Artistic feuds are not a novel phenomenon

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Image description: 15th century engraving of men in battle.

Kanye West and Taylor Swift, the sisters Joan Fontaine and Olivia de Havilland, Nicki Minaj and Miley Cyrus: these are just a few names of today’s well-known artists who feuded over artistic differences, vied for being recognised as the better artist or had bitter disagreements due to personal reasons. Especially today, in the times of social media, an ill-advised tweet or throwaway remark can result in angry feuds driven by fans and media; artists enter the arena of public opinion to gain the upper hand over the hated rival or, as cynics might claim, to sell more of their art.

This phenomenon is not new – even in simpler times without social media, feuding artists competed over the title of the better artist, attacked each other publicly or used their rival as inspiration in their own art.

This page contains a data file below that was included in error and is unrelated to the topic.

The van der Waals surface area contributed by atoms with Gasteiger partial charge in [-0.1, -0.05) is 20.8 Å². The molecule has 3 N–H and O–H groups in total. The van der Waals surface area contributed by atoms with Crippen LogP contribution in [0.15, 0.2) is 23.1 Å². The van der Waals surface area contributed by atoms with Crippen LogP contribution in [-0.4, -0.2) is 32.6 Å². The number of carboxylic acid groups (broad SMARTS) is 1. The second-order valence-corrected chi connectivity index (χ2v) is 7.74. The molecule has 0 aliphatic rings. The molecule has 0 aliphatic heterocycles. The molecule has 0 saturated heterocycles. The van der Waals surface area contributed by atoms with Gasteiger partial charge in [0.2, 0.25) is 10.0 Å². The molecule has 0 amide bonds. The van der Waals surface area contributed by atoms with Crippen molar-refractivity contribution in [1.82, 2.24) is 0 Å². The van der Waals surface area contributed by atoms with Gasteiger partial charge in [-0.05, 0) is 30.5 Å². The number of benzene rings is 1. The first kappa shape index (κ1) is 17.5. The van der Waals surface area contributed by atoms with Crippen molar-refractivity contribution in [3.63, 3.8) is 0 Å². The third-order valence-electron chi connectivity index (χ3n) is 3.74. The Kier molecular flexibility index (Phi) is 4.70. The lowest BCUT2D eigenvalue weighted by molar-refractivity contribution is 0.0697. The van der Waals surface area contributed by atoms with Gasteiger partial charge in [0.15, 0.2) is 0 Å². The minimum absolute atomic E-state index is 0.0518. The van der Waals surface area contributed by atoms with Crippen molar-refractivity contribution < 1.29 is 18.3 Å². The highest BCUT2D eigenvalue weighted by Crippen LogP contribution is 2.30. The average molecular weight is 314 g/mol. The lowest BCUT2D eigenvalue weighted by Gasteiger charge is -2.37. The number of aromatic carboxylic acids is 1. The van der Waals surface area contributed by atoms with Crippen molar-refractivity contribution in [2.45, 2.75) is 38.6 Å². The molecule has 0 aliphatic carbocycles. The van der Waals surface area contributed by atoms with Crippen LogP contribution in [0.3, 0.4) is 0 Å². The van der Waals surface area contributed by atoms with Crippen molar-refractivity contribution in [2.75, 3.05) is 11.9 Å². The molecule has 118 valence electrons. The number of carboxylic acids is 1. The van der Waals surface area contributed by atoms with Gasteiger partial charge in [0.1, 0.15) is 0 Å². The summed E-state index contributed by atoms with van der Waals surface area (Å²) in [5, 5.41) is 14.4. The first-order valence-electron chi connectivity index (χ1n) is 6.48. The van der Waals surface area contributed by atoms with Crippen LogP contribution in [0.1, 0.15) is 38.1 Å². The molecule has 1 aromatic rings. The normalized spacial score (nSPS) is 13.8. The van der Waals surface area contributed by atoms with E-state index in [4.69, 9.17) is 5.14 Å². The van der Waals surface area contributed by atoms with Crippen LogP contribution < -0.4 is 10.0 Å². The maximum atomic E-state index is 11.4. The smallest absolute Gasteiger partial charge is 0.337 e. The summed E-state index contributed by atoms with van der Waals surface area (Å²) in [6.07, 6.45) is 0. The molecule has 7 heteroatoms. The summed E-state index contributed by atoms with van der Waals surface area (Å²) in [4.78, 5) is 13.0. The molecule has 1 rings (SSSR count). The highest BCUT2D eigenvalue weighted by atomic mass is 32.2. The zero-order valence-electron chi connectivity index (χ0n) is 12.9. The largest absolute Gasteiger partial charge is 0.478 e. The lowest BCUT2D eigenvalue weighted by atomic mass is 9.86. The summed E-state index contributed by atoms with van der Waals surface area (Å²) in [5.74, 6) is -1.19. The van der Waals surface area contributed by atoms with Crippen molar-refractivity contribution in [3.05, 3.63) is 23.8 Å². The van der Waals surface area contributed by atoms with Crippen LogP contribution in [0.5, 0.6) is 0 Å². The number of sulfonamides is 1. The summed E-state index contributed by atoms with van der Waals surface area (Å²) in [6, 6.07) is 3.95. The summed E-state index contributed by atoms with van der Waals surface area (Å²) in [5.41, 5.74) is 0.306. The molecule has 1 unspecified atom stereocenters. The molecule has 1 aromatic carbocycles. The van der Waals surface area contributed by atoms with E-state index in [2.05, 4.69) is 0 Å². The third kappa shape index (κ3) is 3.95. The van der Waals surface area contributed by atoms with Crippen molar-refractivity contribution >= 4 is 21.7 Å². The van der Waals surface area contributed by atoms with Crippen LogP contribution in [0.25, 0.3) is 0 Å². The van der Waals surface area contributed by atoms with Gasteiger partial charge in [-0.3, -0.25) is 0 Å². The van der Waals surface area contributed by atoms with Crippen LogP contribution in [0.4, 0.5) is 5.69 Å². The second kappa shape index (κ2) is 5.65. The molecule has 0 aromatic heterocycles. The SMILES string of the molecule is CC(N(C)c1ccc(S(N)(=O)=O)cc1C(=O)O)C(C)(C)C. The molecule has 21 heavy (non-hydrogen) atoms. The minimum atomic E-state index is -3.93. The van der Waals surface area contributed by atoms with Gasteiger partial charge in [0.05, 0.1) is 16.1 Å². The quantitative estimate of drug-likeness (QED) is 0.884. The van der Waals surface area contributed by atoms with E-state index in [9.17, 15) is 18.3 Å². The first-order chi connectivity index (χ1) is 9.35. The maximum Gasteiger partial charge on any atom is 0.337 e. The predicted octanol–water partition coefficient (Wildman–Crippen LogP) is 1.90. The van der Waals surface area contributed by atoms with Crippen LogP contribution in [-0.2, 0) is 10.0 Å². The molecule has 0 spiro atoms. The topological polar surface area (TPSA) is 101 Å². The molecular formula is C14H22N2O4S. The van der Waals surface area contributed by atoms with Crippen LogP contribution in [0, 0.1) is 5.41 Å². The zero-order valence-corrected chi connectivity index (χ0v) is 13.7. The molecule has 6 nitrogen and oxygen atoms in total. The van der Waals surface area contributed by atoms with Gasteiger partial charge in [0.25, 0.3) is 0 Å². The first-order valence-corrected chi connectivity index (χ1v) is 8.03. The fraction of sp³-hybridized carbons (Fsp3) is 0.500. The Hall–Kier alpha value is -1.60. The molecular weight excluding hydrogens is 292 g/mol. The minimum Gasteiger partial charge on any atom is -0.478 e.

One of the most famous of these feuds erupted in 1500s between the three best known painters of that period: Leonardo da Vinci, Raphael de Urbino, Michelangelo. These three men, nicknamed the “Big Three Names of the High Renaissance”, were all geniuses in their respective fields. Da Vinci is the prime example of a universal genius; he excelled in painting (Mona Lisa and The Last Supper come to mind), but also dabbled in engineering, where he worked on war machines and flying devices, and studied anatomy and physiology in detail. Michelangelo’s domains were painting and sculpting; he is probably best known for painting the Sistine Chapel Ceiling and his marble statues David and Pietà. Lastly, Raphael, is best known today for his painting and architecture: most famously the painting School of Athens.

Paranoia and hatred broke out between Michelangelo and da Vinci.